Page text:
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GameStop Stock Surges 100% in 2 Days, but It Won't Last

GameStop (NYSE: GME) took shareholders on a wild ride last year, as investors tried to make sense of conflicting trends that could either lift it to new heights or crush its business entirely. GameStop stock began the year around $6, but plunged in the early days of the COVID-19 pandemic, bottoming out below $3 in early April. However, shares of the video game specialist rallied beginning last summer, driven by the arrival of a new generation of gaming consoles, activist investor involvement, and anticipation of the economic reopening to come.

GameStop stock ended 2020 at $18.84. It proceeded to double earlier this week, soaring from a closing price of $19.95 on Tuesday to $39.91 by the end of the day on Thursday. The stock rose further in after-hours trading on Thursday, pointing to the potential for further gains.

GameStop stock performance. Data by YCharts.

A short squeeze likely drove the bulk of GameStop's gains this week. Alas, GameStop's fundamental outlook can't come close to justifying its current valuation.

Three pieces of news

GameStop made two major announcements last week. First, it revealed that comparable sales grew 4.8% during the two-month holiday period, following a string of double-digit declines. This wasn't particularly good news, though. Total sales still fell 3.1% year over year in the November-December period due to store closures and supply constraints. Moreover, GameStop had previously reported that comp sales rose 16.5% in November. This implies that comps were probably negative in December.

Second, GameStop appointed Chewy founder Ryan Cohen and two of his associates to its board of directors. Cohen's RC Ventures built up a big stake in the company last year and has been pushing it to pivot toward e-commerce and other digital initiatives. Given Chewy's incredible success, GameStop shareholders are understandably happy to see Cohen and two other former Chewy executives joining the board.

Third, one of the largest hedge funds dedicated to short selling is reportedly scaling back many of its positions. Shares of many heavily shorted companies -- led by GameStop -- have rallied in response. As of the end of December, the video game retailer had 71 million shares shorted, slightly greater than its total share count of 70 million.

Image source: Getty Images.

GameStop's huge pop this week looks like a classic short squeeze. As the stock rallied, losses piled up for investors who had shorted it. Some may have been forced to put up more capital or cover their positions by buying the stock. The rush of short-sellers buying GameStop stock drove it even higher, forcing other short-sellers to cover their positions. (Rinse and repeat.)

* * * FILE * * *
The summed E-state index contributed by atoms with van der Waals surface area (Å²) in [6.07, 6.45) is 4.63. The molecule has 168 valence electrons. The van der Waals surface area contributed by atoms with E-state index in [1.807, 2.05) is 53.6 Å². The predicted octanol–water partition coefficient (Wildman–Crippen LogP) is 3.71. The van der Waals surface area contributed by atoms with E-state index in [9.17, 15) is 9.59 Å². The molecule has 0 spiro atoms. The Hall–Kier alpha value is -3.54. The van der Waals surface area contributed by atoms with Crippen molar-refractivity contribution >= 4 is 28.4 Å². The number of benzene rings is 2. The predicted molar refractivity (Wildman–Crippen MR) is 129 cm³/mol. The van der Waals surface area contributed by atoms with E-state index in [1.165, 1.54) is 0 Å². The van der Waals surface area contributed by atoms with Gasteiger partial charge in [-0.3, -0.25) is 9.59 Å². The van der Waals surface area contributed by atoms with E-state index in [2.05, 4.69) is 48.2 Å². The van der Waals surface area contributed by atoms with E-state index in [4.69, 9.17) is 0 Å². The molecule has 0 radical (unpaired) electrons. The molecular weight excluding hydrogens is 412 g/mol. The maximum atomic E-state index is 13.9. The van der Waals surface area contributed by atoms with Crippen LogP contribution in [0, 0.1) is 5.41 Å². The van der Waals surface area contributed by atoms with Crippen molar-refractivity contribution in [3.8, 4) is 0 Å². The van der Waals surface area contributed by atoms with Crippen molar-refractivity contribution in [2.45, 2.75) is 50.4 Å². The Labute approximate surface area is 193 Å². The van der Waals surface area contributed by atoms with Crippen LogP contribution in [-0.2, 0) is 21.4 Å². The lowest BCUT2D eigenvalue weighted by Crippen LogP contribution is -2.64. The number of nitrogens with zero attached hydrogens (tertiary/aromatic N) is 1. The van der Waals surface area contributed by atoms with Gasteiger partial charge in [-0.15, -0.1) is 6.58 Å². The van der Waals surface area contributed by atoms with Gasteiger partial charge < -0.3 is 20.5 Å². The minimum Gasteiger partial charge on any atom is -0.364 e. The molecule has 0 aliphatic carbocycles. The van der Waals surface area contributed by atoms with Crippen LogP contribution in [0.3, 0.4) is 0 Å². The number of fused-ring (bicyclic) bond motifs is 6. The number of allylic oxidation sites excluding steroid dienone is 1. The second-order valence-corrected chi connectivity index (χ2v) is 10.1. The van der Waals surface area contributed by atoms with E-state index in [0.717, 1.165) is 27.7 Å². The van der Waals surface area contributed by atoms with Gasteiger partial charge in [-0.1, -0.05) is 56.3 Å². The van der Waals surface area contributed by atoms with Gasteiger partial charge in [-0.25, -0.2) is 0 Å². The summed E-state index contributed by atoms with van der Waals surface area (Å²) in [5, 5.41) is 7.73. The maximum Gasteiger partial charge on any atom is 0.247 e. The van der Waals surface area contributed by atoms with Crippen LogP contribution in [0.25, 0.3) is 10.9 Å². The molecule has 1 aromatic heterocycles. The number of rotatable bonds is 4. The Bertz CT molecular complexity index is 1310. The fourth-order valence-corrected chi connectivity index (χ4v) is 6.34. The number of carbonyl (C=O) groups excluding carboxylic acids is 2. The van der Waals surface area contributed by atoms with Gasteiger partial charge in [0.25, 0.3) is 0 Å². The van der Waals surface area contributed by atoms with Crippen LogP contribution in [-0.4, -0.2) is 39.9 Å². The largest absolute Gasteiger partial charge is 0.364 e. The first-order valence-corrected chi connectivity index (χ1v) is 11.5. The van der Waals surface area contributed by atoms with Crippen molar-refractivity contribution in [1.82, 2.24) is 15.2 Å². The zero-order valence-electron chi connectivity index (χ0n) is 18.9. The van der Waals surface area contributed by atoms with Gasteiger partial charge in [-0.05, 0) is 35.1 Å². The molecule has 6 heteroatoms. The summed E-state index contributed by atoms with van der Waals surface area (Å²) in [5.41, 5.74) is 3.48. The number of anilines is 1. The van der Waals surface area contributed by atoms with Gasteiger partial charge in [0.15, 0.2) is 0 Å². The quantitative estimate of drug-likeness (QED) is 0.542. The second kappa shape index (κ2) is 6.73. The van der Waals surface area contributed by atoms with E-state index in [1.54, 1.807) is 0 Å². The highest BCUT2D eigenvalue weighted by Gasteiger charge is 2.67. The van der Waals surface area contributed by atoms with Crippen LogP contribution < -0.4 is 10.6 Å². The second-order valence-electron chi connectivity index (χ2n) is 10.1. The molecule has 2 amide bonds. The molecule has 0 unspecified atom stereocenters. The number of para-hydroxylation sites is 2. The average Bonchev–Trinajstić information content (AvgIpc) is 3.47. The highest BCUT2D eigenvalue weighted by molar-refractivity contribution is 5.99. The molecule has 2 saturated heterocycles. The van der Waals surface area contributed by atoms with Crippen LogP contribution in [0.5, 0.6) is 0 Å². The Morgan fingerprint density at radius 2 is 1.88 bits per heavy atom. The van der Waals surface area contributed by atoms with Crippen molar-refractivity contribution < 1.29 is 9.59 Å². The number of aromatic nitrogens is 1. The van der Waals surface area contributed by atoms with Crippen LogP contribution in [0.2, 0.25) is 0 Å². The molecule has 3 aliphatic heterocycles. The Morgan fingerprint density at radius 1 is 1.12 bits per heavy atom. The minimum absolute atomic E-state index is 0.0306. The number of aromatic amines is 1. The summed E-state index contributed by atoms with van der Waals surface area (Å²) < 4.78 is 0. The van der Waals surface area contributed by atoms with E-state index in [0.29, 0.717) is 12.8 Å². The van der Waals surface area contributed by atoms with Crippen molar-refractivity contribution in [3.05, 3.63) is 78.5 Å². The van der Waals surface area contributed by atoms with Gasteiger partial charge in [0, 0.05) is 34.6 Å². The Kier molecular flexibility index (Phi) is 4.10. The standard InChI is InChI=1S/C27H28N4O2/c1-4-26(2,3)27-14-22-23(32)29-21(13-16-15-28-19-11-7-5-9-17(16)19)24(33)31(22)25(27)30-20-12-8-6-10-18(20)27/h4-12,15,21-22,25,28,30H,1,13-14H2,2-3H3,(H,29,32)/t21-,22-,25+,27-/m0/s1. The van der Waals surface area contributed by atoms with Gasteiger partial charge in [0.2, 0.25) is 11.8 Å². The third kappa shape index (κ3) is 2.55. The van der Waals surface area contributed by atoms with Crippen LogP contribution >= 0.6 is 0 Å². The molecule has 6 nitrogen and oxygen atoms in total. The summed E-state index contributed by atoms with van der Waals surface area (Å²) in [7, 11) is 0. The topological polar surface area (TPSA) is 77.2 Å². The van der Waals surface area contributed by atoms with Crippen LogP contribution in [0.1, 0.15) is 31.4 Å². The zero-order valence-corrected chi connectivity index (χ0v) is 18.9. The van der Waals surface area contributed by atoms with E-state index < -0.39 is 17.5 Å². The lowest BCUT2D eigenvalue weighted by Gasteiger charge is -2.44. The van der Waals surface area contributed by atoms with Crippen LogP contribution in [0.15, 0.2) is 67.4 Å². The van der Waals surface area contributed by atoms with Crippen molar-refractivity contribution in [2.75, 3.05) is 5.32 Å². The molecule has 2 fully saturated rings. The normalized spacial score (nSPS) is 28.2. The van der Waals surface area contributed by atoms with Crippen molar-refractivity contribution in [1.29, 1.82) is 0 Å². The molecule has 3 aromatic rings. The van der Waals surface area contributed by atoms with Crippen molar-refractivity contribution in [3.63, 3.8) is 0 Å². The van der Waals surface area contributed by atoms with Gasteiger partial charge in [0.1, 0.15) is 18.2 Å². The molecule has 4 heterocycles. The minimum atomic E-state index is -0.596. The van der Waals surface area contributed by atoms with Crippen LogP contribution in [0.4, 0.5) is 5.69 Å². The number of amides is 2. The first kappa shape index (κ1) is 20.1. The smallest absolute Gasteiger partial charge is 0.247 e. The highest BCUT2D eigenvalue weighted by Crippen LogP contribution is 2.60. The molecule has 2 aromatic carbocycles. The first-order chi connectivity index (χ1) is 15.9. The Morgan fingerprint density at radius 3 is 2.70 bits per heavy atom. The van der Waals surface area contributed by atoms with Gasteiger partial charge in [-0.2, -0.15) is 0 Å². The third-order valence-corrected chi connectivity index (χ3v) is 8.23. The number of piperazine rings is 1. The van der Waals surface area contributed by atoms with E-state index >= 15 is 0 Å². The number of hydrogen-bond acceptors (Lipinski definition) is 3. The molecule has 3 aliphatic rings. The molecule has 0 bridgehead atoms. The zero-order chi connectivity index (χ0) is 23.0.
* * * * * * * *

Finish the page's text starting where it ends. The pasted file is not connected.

Short squeezes are frequently associated with high trading volume. Sure enough, more than 230 million shares traded hands on Wednesday and Thursday combined, compared to an average of fewer than 7 million per day during the prior week.

Secular challenges remain

GameStop's revenue has plunged over the past two years, falling from $8.3 billion in fiscal 2018 to a little over $5 billion in fiscal 2020. As a result, the company was barely profitable in fiscal 2019 (excluding special items) and is on track to ring up a big loss for fiscal 2020. While analysts expect revenue to recover somewhat in fiscal 2021, they don't expect GameStop to return to profitability (on average).

GameStop Revenue (TTM = trailing 12 month). Data by YCharts.

The fundamental problem is that the growth of digital game downloads is disrupting GameStop's core business. In fiscal 2018, the company derived more than half of its revenue and nearly two-thirds of its gross profit from software sales. Yet consumers are increasingly buying games online and downloading them directly to their consoles, completely bypassing retailers.

Some enthusiasts still prefer physical games, which can be lent to friends or traded in at video game retailers like GameStop. But digital downloads tend to be cheaper and hassle-free. They're also more profitable for console makers. Sony and Microsoft are both selling cheaper all-digital versions of their new consoles to promote the growth of their digital-download businesses. Thus, the market for physical video games -- GameStop's bread and butter -- is in secular decline.

A bubble bound to pop

New board member Ryan Cohen believes GameStop can return to strong growth by reinventing itself as a digital-first retailer, like Chewy. If that were true, GameStop stock's recent surge could continue. After all, the company still trades for around 0.5 times sales.

However, the gaming market and pet supply markets are quite different. GameStop doesn't serve much of a purpose anymore. For the most part, console makers, game publishers, and consumers are better off using digital distribution to cut out the middleman.

GameStop's results will likely improve over the next couple of years as it benefits from the console upgrade cycle, cost cuts, and economic reopening. But it won't make that much money compared to its now-lofty share price. Within a few years, sales and earnings will likely fall into terminal decline. All signs point to GameStop stock plunging back to earth before long.

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Teresa Kersten, an employee of LinkedIn, a Microsoft subsidiary, is a member of The Motley Fool's board of directors. Adam Levine-Weinberg has no position in any of the stocks mentioned. The Motley Fool owns shares of and recommends Microsoft. The Motley Fool recommends Chewy, Inc. and GameStop. The Motley Fool has a disclosure policy.


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